Local Buses – Local buses and mini-buses (combis or micros) are available locally for a fraction of the cost of a taxi around town.
Taxis – Taxis in most of Mexico’s colonial towns and cities are not metered, so agree your price before you get in. Taxi travel is very affordable in Mexico, in comparison to the USA, Canada and Europe, and so provides a viable means of public transportation in Mexico. Your hotel can arrange taxis for you; some post their rates on a board in the lobby; taxi hotel rates are usually higher than cabs you hail off the street. If you speak Spanish, you will have a distinct advantage and be able to negotiate a price with the driver. For detailed information, read the Mexperience guide to Taxi Travel in Mexico.
No local events currently listed.
Telephone: Connect to the guide about Communications in Mexico on Mexperience for detailed information about keeping in touch and the latest table of national dialing codes.
Exchanging Currency: Banks with ATM machines can be found in the downtown area of Villahermosa. For detailed information about exchanging and managing your money, read the Mexperience guide to Money in Mexico.
Travel Insurance: We recommend that you are adequately covered with travel medical insurance and/or travel assistance insurance when you are visiting Mexico. Read the Mexperience guide to Travel in Mexico for full details and links to specialist insurance suppliers.
Internet Access: Internet cafes can be easily found in towns and cities across Mexico and WiFi is increasingly commonplace–from cafes, shops, hotels, and some cities even offer free WiFi in some defined public spaces.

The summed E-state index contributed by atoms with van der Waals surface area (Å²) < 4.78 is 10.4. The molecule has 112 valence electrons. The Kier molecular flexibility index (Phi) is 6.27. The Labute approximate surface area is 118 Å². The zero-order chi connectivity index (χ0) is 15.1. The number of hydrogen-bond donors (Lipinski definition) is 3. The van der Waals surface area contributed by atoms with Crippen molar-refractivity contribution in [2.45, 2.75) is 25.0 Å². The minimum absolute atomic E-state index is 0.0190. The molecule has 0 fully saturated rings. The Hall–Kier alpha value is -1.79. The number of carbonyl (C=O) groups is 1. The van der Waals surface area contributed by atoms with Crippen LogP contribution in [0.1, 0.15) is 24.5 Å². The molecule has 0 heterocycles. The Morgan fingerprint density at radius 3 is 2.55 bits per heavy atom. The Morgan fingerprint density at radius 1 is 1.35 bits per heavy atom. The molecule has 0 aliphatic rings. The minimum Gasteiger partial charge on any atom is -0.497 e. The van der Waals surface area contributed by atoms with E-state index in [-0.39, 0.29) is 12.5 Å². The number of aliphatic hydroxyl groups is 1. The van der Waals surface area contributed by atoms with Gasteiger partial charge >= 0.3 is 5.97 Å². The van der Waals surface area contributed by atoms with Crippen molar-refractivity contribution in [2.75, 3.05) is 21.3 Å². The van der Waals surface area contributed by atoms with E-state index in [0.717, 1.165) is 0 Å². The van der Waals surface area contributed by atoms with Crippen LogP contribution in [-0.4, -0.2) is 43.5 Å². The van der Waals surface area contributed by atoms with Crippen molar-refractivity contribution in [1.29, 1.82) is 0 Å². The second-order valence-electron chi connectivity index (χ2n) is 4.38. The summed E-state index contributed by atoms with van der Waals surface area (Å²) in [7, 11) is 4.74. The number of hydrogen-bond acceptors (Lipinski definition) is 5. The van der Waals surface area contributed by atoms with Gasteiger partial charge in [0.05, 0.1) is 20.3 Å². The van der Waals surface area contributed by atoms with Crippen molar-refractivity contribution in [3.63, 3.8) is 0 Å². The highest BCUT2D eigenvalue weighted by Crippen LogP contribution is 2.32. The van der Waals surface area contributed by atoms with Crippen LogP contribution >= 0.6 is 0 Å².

Los Tulipanes. Regional Mexican. Periferico Carlos Pellicer 511. Tel: (993) 312 9209.
La Ceiba. International. Av. Juarez 106, At Ruiz Cortines. (993) 310 1234.
Locally Hosted Parties – Check with yours and other local hotels about public parties they may be hosting during your stay. Hosted parties usually include dinner, dancing, a show and / or live regional music and dancing plus all drinks for a fixed fee and are always excellent value for money. Ask at your hotel to find out what is happening locally.
No items currently listed
Drenching, hot, humid, sticky… this is jungle weather. Wear light and breathe-able clothing, avoid synthetic materials (e.g. polyester) in favor of natural (e.g. cotton) material; wear sunscreen and protect young children’s skin especially, wear a hat to protect your head and face from the intensely hot sun and take insect repellent with you – the mosquitos love this climate too!
Weather & Climates in Mexico
Learn more about the weather and climates through the seasons and regions by connecting to the Mexperience guide about Weather and Climates in Mexico